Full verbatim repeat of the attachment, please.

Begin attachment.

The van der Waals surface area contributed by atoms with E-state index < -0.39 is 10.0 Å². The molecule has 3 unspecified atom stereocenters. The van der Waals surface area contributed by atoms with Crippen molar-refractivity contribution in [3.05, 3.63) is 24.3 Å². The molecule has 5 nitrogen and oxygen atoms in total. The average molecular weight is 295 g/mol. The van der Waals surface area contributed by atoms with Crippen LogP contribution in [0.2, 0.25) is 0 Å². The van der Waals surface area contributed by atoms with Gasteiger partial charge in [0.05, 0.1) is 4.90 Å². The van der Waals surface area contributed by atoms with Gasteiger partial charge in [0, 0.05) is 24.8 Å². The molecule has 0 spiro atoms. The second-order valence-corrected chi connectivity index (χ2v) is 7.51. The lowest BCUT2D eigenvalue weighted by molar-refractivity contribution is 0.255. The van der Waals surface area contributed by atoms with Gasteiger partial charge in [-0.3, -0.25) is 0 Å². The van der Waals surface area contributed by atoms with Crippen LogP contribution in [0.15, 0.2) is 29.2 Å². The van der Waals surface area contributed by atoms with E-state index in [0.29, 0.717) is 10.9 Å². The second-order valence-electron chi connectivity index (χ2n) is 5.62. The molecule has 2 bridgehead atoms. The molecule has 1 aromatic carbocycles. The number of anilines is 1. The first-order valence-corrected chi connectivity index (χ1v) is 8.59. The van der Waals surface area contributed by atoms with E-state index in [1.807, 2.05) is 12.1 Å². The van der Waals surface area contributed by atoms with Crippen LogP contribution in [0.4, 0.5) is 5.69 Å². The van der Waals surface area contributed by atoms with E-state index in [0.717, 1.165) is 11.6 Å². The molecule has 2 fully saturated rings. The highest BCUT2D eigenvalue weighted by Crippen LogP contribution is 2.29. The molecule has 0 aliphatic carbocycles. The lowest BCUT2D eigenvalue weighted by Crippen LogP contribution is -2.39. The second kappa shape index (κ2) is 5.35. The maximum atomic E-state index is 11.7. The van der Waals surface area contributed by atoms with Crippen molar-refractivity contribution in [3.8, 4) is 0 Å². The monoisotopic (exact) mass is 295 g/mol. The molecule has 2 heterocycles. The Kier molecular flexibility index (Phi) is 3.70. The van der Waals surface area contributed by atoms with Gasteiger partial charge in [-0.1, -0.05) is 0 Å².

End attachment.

The van der Waals surface area contributed by atoms with E-state index < -0.39 is 10.0 Å². The molecule has 3 unspecified atom stereocenters. The van der Waals surface area contributed by atoms with Crippen molar-refractivity contribution in [3.05, 3.63) is 24.3 Å². The molecule has 5 nitrogen and oxygen atoms in total. The average molecular weight is 295 g/mol. The van der Waals surface area contributed by atoms with Crippen LogP contribution in [0.2, 0.25) is 0 Å². The van der Waals surface area contributed by atoms with Gasteiger partial charge in [0.05, 0.1) is 4.90 Å². The van der Waals surface area contributed by atoms with Gasteiger partial charge in [0, 0.05) is 24.8 Å². The molecule has 0 spiro atoms. The second-order valence-corrected chi connectivity index (χ2v) is 7.51. The lowest BCUT2D eigenvalue weighted by molar-refractivity contribution is 0.255. The van der Waals surface area contributed by atoms with Gasteiger partial charge in [-0.3, -0.25) is 0 Å². The van der Waals surface area contributed by atoms with Crippen LogP contribution in [0.15, 0.2) is 29.2 Å². The van der Waals surface area contributed by atoms with E-state index in [0.29, 0.717) is 10.9 Å². The second-order valence-electron chi connectivity index (χ2n) is 5.62. The molecule has 2 bridgehead atoms. The molecule has 1 aromatic carbocycles. The number of anilines is 1. The first-order valence-corrected chi connectivity index (χ1v) is 8.59. The van der Waals surface area contributed by atoms with E-state index in [1.807, 2.05) is 12.1 Å². The van der Waals surface area contributed by atoms with Crippen LogP contribution in [0.4, 0.5) is 5.69 Å². The van der Waals surface area contributed by atoms with E-state index in [0.717, 1.165) is 11.6 Å². The molecule has 2 fully saturated rings. The highest BCUT2D eigenvalue weighted by Crippen LogP contribution is 2.29. The molecule has 0 aliphatic carbocycles. The lowest BCUT2D eigenvalue weighted by Crippen LogP contribution is -2.39. The second kappa shape index (κ2) is 5.35. The maximum atomic E-state index is 11.7. The van der Waals surface area contributed by atoms with Crippen molar-refractivity contribution in [3.8, 4) is 0 Å². The monoisotopic (exact) mass is 295 g/mol. The molecule has 2 heterocycles. The Kier molecular flexibility index (Phi) is 3.70. The van der Waals surface area contributed by atoms with Gasteiger partial charge in [-0.1, -0.05) is 0 Å².